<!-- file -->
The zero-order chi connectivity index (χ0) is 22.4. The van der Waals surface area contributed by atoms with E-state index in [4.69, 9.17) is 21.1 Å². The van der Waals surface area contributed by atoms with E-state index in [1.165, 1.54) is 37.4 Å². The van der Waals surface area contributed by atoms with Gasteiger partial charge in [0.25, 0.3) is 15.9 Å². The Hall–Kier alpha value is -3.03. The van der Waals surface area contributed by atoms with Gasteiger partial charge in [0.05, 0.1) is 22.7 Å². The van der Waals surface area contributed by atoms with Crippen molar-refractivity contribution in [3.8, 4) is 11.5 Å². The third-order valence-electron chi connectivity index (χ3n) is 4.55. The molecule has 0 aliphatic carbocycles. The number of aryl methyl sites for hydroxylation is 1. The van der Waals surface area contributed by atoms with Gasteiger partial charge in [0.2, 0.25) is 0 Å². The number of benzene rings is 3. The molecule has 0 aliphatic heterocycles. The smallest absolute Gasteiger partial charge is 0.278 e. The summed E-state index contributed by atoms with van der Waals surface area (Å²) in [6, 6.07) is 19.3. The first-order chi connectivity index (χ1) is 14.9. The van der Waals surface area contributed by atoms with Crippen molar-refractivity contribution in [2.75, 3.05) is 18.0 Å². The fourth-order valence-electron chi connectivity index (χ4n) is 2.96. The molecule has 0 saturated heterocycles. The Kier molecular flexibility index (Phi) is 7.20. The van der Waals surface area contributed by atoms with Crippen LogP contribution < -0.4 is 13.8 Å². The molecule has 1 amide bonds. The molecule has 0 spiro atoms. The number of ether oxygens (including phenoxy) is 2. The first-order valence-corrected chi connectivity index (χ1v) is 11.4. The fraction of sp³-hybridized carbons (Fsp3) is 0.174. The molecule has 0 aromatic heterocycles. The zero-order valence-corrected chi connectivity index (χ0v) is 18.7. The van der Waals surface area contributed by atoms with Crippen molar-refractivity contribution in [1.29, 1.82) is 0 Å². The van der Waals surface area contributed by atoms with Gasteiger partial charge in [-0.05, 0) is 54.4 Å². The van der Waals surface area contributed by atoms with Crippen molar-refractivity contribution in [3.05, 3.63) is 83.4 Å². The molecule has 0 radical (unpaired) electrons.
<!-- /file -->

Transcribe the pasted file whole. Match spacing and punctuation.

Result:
The zero-order chi connectivity index (χ0) is 22.4. The van der Waals surface area contributed by atoms with E-state index in [4.69, 9.17) is 21.1 Å². The van der Waals surface area contributed by atoms with E-state index in [1.165, 1.54) is 37.4 Å². The van der Waals surface area contributed by atoms with Gasteiger partial charge in [0.25, 0.3) is 15.9 Å². The Hall–Kier alpha value is -3.03. The van der Waals surface area contributed by atoms with Gasteiger partial charge in [0.05, 0.1) is 22.7 Å². The van der Waals surface area contributed by atoms with Crippen molar-refractivity contribution in [3.8, 4) is 11.5 Å². The third-order valence-electron chi connectivity index (χ3n) is 4.55. The molecule has 0 aliphatic carbocycles. The number of aryl methyl sites for hydroxylation is 1. The van der Waals surface area contributed by atoms with Gasteiger partial charge in [0.2, 0.25) is 0 Å². The number of benzene rings is 3. The molecule has 0 aliphatic heterocycles. The smallest absolute Gasteiger partial charge is 0.278 e. The summed E-state index contributed by atoms with van der Waals surface area (Å²) in [6, 6.07) is 19.3. The first-order chi connectivity index (χ1) is 14.9. The van der Waals surface area contributed by atoms with Crippen molar-refractivity contribution in [2.75, 3.05) is 18.0 Å². The fourth-order valence-electron chi connectivity index (χ4n) is 2.96. The molecule has 0 saturated heterocycles. The Kier molecular flexibility index (Phi) is 7.20. The van der Waals surface area contributed by atoms with Crippen LogP contribution < -0.4 is 13.8 Å². The molecule has 1 amide bonds. The molecule has 0 spiro atoms. The number of ether oxygens (including phenoxy) is 2. The first-order valence-corrected chi connectivity index (χ1v) is 11.4. The fraction of sp³-hybridized carbons (Fsp3) is 0.174. The molecule has 0 aromatic heterocycles. The zero-order valence-corrected chi connectivity index (χ0v) is 18.7. The van der Waals surface area contributed by atoms with Crippen molar-refractivity contribution in [1.29, 1.82) is 0 Å². The van der Waals surface area contributed by atoms with Gasteiger partial charge in [-0.05, 0) is 54.4 Å². The van der Waals surface area contributed by atoms with Crippen molar-refractivity contribution in [3.05, 3.63) is 83.4 Å². The molecule has 0 radical (unpaired) electrons.